While the majority of the 27 million practitioners of Sikhism live in India — most living in the state of Punjab — half a million Sikhs reside in Canada.

In fact, 1 in 20 British Columbians is Sikh. And according to Gian Singh Sadhu, founding president of the World Sikh Organization (WSO), so is 1 in 4 Surrey residents.

Sikhism is one of the (if not the) fastest-growing religion in Metro Vancouver. As the Vancouver Sun noted a few years ago, “B.C. is the only province in Canada, and one of the few jurisdictions in the world, in which Sikhism can claim the status of being the second largest religion.”

Yet, what do we really know about Sikhs — in India, in Canada, and particularly in Metro Vancouver? (By “we”, we’re implicating anyone who hasn’t done anything more than skim Wikipedia. Sorry.) What is your understanding of the massacre at Darbār Sahib, aka ‘the Golden Temple’, and the loss of thousands of Sikh lives at the hands of the Indian military? If you consider the phrase Air India, does your brain immediately implicate Sikhs as a whole, instead of a small number of radical extremists? Time to peel back the layers.

Singh, now 50 years in Canada and both a typical, and unique, example of the immigrant experience in this country, helps us with this exercise.

He explains what life was like in post-partition India of his childhood and youth, and what it was like growing up in a Sikh family (hint: it seems pretty familiar). And what it was like trying to get to a country which, in introducing a point system to its immigration policy in 1967, ensured that many of the Sikhs who would arrive in large numbers to BC — and also Alberta and Ontario — would be educated, and often quite literate in the English language.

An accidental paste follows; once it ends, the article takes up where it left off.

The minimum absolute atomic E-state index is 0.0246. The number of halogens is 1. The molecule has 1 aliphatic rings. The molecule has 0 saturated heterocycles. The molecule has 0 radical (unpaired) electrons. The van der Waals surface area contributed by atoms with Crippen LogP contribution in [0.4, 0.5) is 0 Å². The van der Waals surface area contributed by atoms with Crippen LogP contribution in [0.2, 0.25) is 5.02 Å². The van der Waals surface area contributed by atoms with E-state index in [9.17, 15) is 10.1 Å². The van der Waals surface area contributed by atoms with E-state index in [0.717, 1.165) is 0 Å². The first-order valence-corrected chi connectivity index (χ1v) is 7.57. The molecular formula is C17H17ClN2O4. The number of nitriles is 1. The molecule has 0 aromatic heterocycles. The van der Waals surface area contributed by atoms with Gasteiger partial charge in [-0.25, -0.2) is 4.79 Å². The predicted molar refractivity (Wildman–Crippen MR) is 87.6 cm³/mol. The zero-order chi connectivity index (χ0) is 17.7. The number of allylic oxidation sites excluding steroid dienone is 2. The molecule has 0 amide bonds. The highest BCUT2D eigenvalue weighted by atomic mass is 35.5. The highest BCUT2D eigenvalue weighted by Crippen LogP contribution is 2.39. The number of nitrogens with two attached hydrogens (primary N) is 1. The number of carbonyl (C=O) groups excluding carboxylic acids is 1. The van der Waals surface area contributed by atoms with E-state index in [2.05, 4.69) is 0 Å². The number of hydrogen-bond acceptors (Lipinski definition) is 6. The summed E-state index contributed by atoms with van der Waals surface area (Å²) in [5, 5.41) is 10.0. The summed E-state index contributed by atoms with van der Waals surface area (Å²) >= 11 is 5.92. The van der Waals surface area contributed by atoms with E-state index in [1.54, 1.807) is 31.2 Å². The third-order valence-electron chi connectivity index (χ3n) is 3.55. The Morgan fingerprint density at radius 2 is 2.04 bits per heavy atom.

Singh himself thrived, first via assimilation in Williams Lake in the 1970s and ’80s (as a young professional, he was told “if I didn’t wear a turban, I could be a supervisor tomorrow”). Without a turban, he was called out as a phoney by his peers. Wearing a turban, he endured the stares, and occasionally the slurs.

He became an ardent advocate for the growing Sikh community, co-founding the WSO at a time when the very concept of Sikhism was under attack, alongside its people.

So he and Gord talk about that. But they also explore some of the unique world view of Sikhism, such as their worship of The Word and a universal God who governs an egalitarian world. It’s an approach that has led the majority of mainstream Sikhs to support the struggles of other, similarly maligned or disadvantaged minorities. Muslims, Hindus, Jews, and most prominently, same sex couples. It’s a field rarely plowed by adherents of other religions. But it’s the work many Sikhs do. And in pursuing this egalitarian acceptance, at least according to Singh, there is no quarter.

This conversation is by no means exhaustive, but it’s illuminating. Begin here — then, visit Surrey. Talk to a Sikh. Ask to visit a gurdwara. Learn about how 19th and early 20th century prejudicial immigration policy led to the Komagata Maru tragedy. Read Singh’s book An Uncommon Road: How Canadian Sikhs Struggled out of the Fringes and into the Mainstream (which he fails to flog in this episode, so we will.)

Do all that, and you may begin to fully understand what it means to be a Sikh — and yes, a Canadian, a British Columbian, and a Metro Vancouverite — today.

(Coming soon— Gian passes the torch to Sukh Paji…)

Gord with Sukh Johal and Gian Singh Sandhu at VPL Inspiration Lab

To Gian Singh Sandhu, Success Means Not Taking a Back Seat to Anybody
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